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Diary: Ian Marchant

22 July 2022

ISTOCK

Under the skin

ONE of the problems of having cancer, I find, is that you don’t always feel great. So it was that I missed church on Trinity Sunday, which was disappointing, because I like Trinity Sunday very much — unlike most of the clergy I’ve met, who are called upon to give a sermon then. I was confirmed on Trinity Sunday four years ago, and, a year later, I managed to chuck the fags. Add the two things together, and you’ve got the makings of a good day, by anybody’s standards.

Why the Trinity is particularly hard to preach on I’m not sure; I’m reading Joshua with my wife at the moment, and that strikes me as much more problematic. Still, I’ve never had to preach, and I am to theology what the Archbishop of Canterbury is to drill ’n’ bass, so it’s hard to judge.

I remember my pal Catherine Fox telling me, years ago, that she had lost count of the times she’d heard preachers talk about the threefold nature of bananas. When squeezed, a ripe banana breaks into three vertical segments, all equally nice, but which, added together, make a whole banana; and so it is with the Trinity.

When I told my wife this, she had no idea what I was on about, because she had never noticed that bananas do that — despite herself being a card-carrying fan of banana sandwiches. You think you know someone. . .

 

To thine own self

PREBENDARY Steve always sends out a service sheet for those unable to attend in person, and I was moved to find on it the Trinitarian prayer by Thomas Ken, quondam Bishop of Bath & Wells, which starts, “Praise God, from whom all blessings flow. . .”

I’ve developed a fondness for Ken. He attended Charles II on his deathbed, was sent to the Tower for his refusal to have James II’s Declaration of Indulgence read in his churches; he then became one of the leaders of the non-jurors, who refused to swear oaths of allegiance to William and Mary because of the oaths that they had previously sworn to James — even though they were opposed to his policies. Ken was a man of honour — imagine that!

 

Yawning gap

MY INTEREST was sparked during the writing of my new book, when I discovered that, 300 years ago, my seven times great-grandfather was a non-juror — or, at least, something of a fellow-traveller. He went to hear non-jurors preach, and had one such to dine on a number of occasions.

A few weeks back, my wife and I went on holiday to Brittany. We were due to catch the evening ferry from Plymouth to Roscoff, and we broke our journey with an overnight stay in Wells, before crawling a few churches in Devon on the way to the boat the next day.

I was saddened to learn that there is no memorial to Ken in his old cathedral, because of his having left the Church on a matter of principle. We say his prayers, and sing his beautiful morning hymns; so why he isn’t worthy of a small memorial in the cathedral after 300 years, I don’t know.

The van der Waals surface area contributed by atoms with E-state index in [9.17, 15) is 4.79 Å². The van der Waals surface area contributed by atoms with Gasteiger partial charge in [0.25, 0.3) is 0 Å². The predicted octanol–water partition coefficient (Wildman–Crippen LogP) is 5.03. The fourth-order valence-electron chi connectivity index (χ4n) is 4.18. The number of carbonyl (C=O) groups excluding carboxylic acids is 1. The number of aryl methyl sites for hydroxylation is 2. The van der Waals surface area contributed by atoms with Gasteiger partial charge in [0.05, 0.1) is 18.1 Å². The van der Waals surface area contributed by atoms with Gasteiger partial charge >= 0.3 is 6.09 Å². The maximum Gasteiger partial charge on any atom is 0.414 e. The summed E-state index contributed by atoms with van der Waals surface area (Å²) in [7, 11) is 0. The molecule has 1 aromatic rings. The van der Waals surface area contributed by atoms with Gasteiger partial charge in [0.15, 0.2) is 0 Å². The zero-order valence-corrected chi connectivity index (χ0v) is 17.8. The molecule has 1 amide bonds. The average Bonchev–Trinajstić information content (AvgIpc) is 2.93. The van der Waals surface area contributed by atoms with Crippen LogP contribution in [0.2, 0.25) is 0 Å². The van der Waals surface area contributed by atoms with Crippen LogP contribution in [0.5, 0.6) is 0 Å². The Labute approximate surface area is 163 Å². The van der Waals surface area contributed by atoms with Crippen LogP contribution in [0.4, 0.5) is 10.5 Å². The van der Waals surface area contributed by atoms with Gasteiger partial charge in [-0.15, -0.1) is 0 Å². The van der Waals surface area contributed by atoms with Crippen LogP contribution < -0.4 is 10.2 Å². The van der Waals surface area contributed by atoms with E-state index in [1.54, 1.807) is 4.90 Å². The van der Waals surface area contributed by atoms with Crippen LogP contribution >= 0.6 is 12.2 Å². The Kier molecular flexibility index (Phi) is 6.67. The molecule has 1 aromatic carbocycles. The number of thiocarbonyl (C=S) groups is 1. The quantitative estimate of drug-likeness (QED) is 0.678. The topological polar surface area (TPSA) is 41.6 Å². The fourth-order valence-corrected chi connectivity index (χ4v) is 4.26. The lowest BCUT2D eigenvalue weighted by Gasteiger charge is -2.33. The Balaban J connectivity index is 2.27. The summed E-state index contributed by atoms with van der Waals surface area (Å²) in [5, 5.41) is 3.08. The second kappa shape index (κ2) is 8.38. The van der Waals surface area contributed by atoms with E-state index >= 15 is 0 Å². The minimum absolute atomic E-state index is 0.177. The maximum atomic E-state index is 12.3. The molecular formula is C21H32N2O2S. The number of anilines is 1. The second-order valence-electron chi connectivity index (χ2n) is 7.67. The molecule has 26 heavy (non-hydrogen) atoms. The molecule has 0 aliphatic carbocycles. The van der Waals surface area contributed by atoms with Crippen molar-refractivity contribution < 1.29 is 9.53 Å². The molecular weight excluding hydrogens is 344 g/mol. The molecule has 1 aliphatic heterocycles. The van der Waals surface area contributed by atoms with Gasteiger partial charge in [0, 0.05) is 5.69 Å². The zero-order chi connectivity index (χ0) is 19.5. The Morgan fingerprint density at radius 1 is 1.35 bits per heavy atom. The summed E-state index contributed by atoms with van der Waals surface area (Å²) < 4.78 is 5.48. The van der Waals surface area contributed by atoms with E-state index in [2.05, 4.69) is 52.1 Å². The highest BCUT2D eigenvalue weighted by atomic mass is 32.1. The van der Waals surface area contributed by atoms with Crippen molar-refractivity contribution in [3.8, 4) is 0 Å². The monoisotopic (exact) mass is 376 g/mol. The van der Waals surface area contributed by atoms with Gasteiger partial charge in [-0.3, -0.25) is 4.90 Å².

Light perpetual

I HAD never been to Brittany before, and for me it was an enchanted place. When I was a boy, I read Roger Lancelyn Green’s Tales of King Arthur and the Knights of the Round Table, and always wondered what was meant by Armorica, of which Arthur was also King. The enchantment I felt in Brittany came from that place: the wonder of a boy at finding himself in part of Arthur’s lost kingdom.

We did the things that tourists do, i.e. eat lovely food and visit interesting places. The Onion Johnny Museum in Roscoff was a bit anti-climactic, to be honest, while the Musée des Artes in Rennes was better than expected — especially since there was a free-jazz band busking in the square outside. In Hereford, buskers tend to do a bit of Oasis and a bit of Queen, and expect you to be pleased. In Rennes, they seemed to be playing Ornette Coleman, and I tapped my card against their payment machine with a smile.

My favourite place to visit, though, was Tréguier Cathedral, dedicated in honour of St Yves, whose skull is preserved in a reliquary in the nave. No caff, no gift shop, no recommended donation: just a building full of life and light, and dozens of people preparing for the next day’s festival, the Pardon of St Yves. Disenchantment was nowhere to be found.

 

Comforter divine

AS I was writing this piece, and looking for an ending, I got a Facebook message from a pal who is organising a series of talks, “Ignite Me”, in the autumn, in Bleddfa church, near by. He would like me to give a talk on the Holy Spirit, and what can I do but say yes? My bluff has been called in the time that it took me to write this Diary.

I may be only four years since I was confirmed, but it’s 35 years since I stood alone on the Sussex Downs, one dark and desperate night, in a nightmare of my own devising and with nowhere else to turn, and said aloud, “Come into my life, Lord Jesus.” Since that moment, the Holy Spirit has been with me, ever present: to listen to; to talk with; to laugh and cry with; by my side always; infallible.

I guess I’ll just say that — though I might pop a banana in my pocket, just in case.

 

Ian Marchant is an author and broadcaster, and the founder of Radio Free Radnorshire.

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Sat 13 Aug @ 08:46
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